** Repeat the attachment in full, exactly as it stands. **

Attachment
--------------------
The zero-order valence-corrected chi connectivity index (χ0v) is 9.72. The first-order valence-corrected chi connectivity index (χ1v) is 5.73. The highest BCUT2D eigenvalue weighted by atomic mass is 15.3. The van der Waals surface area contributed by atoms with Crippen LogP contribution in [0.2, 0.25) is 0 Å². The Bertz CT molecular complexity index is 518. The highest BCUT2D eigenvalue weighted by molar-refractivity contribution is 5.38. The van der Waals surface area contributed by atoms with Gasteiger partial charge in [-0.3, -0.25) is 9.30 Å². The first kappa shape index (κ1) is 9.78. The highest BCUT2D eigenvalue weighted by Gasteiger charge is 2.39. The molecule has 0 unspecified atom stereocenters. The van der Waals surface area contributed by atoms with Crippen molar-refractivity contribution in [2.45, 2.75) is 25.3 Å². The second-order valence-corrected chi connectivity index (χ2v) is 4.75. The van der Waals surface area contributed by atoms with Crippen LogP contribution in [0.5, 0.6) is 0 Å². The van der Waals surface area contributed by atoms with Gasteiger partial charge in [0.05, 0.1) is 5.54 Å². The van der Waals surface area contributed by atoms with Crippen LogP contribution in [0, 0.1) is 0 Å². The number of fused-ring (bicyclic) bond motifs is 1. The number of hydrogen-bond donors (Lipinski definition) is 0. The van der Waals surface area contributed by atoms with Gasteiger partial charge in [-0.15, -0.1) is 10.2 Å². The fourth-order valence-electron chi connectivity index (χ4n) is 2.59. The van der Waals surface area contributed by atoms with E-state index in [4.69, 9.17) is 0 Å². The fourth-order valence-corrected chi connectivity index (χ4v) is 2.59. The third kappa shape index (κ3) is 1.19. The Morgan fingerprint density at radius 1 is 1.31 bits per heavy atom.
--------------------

The zero-order valence-corrected chi connectivity index (χ0v) is 9.72. The first-order valence-corrected chi connectivity index (χ1v) is 5.73. The highest BCUT2D eigenvalue weighted by atomic mass is 15.3. The van der Waals surface area contributed by atoms with Crippen LogP contribution in [0.2, 0.25) is 0 Å². The Bertz CT molecular complexity index is 518. The highest BCUT2D eigenvalue weighted by molar-refractivity contribution is 5.38. The van der Waals surface area contributed by atoms with Gasteiger partial charge in [-0.3, -0.25) is 9.30 Å². The first kappa shape index (κ1) is 9.78. The highest BCUT2D eigenvalue weighted by Gasteiger charge is 2.39. The molecule has 0 unspecified atom stereocenters. The van der Waals surface area contributed by atoms with Crippen molar-refractivity contribution in [2.45, 2.75) is 25.3 Å². The second-order valence-corrected chi connectivity index (χ2v) is 4.75. The van der Waals surface area contributed by atoms with Crippen LogP contribution in [0.5, 0.6) is 0 Å². The van der Waals surface area contributed by atoms with Gasteiger partial charge in [0.05, 0.1) is 5.54 Å². The van der Waals surface area contributed by atoms with Crippen LogP contribution in [0, 0.1) is 0 Å². The number of fused-ring (bicyclic) bond motifs is 1. The number of hydrogen-bond donors (Lipinski definition) is 0. The van der Waals surface area contributed by atoms with Gasteiger partial charge in [-0.15, -0.1) is 10.2 Å². The fourth-order valence-electron chi connectivity index (χ4n) is 2.59. The van der Waals surface area contributed by atoms with E-state index in [4.69, 9.17) is 0 Å². The fourth-order valence-corrected chi connectivity index (χ4v) is 2.59. The third kappa shape index (κ3) is 1.19. The Morgan fingerprint density at radius 1 is 1.31 bits per heavy atom.